The Nature of Humor

Funny BusinessI’ve been pon­der­ing the many ques­tions I have about the nature of humor as the Chap­ter & Verse Book Clubs pre­pare to dis­cuss next week the book Fun­ny Busi­ness: Con­ver­sa­tions with Writ­ers of Com­e­dy, com­piled and edit­ed by Leonard S. Mar­cus (Can­dlewick Press). Wher­ev­er we go, teach­ers and librarians—and parents—ask for more fun­ny and light-heart­ed books. They want the secret titles, the books we’ve been hold­ing out on them. “There just aren’t enough fun­ny books.”

I always end up ask­ing myself, “What’s fun­ny?” Dif­fer­ent peo­ple have dif­fer­ent sens­es of humor. How does a sense of humor devel­op? At what point does a child find some­thing fun­ny and look for some­thing just like that to tick­le their sense of the bizarre or inane or ludi­crous or slapstick?

In Mar­cus’ inter­view with Nor­ton Juster, the author of The Dot and the Line and The Phan­tom Toll­booth and The Hel­lo, Good­bye Win­dow, Juster says:

The Phantom TollboothWhen you’re very young, your nat­ur­al response to puns is to groan, because you don’t quite get what they’re all about. But after a while you real­ize that puns and word­play are fun. I’ve watched it with my grand­daugh­ter. Now that she is ten, she is begin­ning to give them back. She’s not get­ting it com­plete­ly right yet, but it’s dawn­ing. At her age, humor is still just a feel­ing, a vague sense that there are things in the world that are so incon­gru­ous and wacky that it’s fun­ny and won­der­ful just to notice them. She will tell me the most point­less jokes, but with such delight that you can­not not respond to the feel­ing behind them. It’s a feel­ing that she will car­ry with her always—I hope.”

FlushI dis­tinct­ly remem­ber being pun­ished for my sense of humor when I was Juster’s grand­daugh­ter’s age. I laughed at some­thing that was said dur­ing Per­ry Mason and it was­n’t fun­ny to the rest of my fam­i­ly. I was sent to my room, there to pon­der the error of my hilar­i­ty. As I was grow­ing up, I often heard, “We don’t find things like that fun­ny in our fam­i­ly.” Appar­ent­ly some­one did­n’t write up the order tick­et for my sense of humor correctly—it has nev­er fit the fam­i­ly’s idea of acceptability.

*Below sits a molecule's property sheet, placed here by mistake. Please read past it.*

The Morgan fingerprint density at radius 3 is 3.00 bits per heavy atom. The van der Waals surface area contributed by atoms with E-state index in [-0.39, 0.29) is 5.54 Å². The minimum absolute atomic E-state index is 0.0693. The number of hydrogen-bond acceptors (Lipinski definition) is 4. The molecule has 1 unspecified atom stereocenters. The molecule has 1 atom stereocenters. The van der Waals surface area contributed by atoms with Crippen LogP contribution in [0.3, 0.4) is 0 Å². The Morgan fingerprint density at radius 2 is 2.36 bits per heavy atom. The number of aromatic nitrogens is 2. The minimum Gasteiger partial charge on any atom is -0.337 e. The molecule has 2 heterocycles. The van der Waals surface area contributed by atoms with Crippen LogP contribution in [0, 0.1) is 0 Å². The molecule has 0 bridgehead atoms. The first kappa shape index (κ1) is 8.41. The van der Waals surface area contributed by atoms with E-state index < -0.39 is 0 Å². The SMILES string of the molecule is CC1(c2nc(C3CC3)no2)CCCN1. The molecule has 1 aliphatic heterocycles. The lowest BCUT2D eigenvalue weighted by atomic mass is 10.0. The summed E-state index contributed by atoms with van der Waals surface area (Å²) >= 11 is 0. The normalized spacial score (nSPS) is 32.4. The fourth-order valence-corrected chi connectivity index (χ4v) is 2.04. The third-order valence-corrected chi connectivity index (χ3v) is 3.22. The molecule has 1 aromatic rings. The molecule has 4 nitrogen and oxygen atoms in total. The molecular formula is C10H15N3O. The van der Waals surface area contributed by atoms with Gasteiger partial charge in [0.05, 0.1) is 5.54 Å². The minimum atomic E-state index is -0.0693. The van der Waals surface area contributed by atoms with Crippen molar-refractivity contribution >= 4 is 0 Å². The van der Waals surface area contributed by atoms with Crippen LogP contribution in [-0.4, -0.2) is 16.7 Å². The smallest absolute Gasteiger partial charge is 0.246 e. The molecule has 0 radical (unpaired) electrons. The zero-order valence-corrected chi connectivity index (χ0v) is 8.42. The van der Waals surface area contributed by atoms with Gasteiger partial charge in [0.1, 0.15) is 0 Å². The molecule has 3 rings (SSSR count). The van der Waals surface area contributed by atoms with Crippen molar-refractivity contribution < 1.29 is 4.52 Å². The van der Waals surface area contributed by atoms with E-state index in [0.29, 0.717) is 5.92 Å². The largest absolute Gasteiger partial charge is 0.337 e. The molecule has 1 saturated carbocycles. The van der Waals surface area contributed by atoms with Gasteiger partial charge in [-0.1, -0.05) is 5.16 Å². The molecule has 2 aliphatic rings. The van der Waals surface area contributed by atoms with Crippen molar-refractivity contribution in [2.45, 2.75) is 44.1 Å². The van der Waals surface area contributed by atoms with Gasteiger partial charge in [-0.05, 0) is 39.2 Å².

Work­ing for an archi­tec­tur­al firm in my twen­ties, I endured a salary review dur­ing which one of my man­age­ment-by-objec­tive col­leagues (oh, please) took me to task for my sense of humor, believ­ing it did­n’t fit into the com­pa­ny gestalt. I had matured enough to real­ize that laugh­ing out loud at his com­ment would­n’t have helped the situation.

DonutheadWrit­ers who write books of com­e­dy are brave. They know that not every read­er will find their writ­ing fun­ny in the same way. I’ve tried writ­ing humor myself: after the fourth revi­sion, it feels flat. It does­n’t sur­prise or delight me any longer and I can’t imag­ine one sin­gle read­er laughing.

In Mar­cus’ Fun­ny Busi­ness, Carl Hiaasen is asked “Do you revise your work?” He answers: “Con­stant­ly, right up until the minute the FedEx guy shows up to get the man­u­script. With humor, every beat has to be per­fect, and I work like crazy to make that hap­pen.” Hiaasen’s three books for chil­dren, Hoot, Flush, and Scat, are fun­ny. At the same time, they’re very seri­ous, not unlike Per­ry Mason.

Absolutely Positively NotAmong the fun­ni­est chil­dren’s books I’ve read are: The Great Brain books by John D. McDon­ald; Bev­er­ly Cleary’s books about Hen­ry, Beezus, and Ramona; the Mer­cy Wat­son books by Kate DiCamil­lo; Clemen­tine by Sara Pen­ny­pack­er; Donut­head by Sue Stauf­fach­er; Mil­li­cent Min, Girl Genius by Lisa Yee; Absolute­ly, Pos­i­tive­ly Not by David LaRochelle. I imag­ine each one of them “work­ing like crazy” to make me laugh while I read. Here’s a huge thanks to each one of them—I need­ed that.

How about you? Which books make you laugh?

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